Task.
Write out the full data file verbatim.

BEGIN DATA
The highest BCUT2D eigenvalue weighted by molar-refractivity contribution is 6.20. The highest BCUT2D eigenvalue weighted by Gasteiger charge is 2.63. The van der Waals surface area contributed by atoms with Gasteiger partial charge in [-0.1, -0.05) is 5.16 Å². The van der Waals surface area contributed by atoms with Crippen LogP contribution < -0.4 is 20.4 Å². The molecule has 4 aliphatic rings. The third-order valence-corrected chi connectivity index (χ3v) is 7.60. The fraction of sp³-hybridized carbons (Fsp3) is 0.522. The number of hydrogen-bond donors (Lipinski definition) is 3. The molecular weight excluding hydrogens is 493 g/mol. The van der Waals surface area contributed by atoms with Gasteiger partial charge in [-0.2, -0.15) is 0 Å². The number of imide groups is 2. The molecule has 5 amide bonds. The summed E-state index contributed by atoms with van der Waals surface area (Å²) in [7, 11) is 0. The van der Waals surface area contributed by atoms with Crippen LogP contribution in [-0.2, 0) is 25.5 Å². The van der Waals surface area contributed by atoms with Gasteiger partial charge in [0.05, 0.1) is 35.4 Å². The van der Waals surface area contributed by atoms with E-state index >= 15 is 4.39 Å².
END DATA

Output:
The highest BCUT2D eigenvalue weighted by molar-refractivity contribution is 6.20. The highest BCUT2D eigenvalue weighted by Gasteiger charge is 2.63. The van der Waals surface area contributed by atoms with Gasteiger partial charge in [-0.1, -0.05) is 5.16 Å². The van der Waals surface area contributed by atoms with Crippen LogP contribution < -0.4 is 20.4 Å². The molecule has 4 aliphatic rings. The third-order valence-corrected chi connectivity index (χ3v) is 7.60. The fraction of sp³-hybridized carbons (Fsp3) is 0.522. The number of hydrogen-bond donors (Lipinski definition) is 3. The molecular weight excluding hydrogens is 493 g/mol. The van der Waals surface area contributed by atoms with Gasteiger partial charge in [-0.2, -0.15) is 0 Å². The number of imide groups is 2. The molecule has 5 amide bonds. The summed E-state index contributed by atoms with van der Waals surface area (Å²) in [7, 11) is 0. The van der Waals surface area contributed by atoms with Crippen LogP contribution in [-0.2, 0) is 25.5 Å². The van der Waals surface area contributed by atoms with Gasteiger partial charge in [0.05, 0.1) is 35.4 Å². The van der Waals surface area contributed by atoms with E-state index >= 15 is 4.39 Å².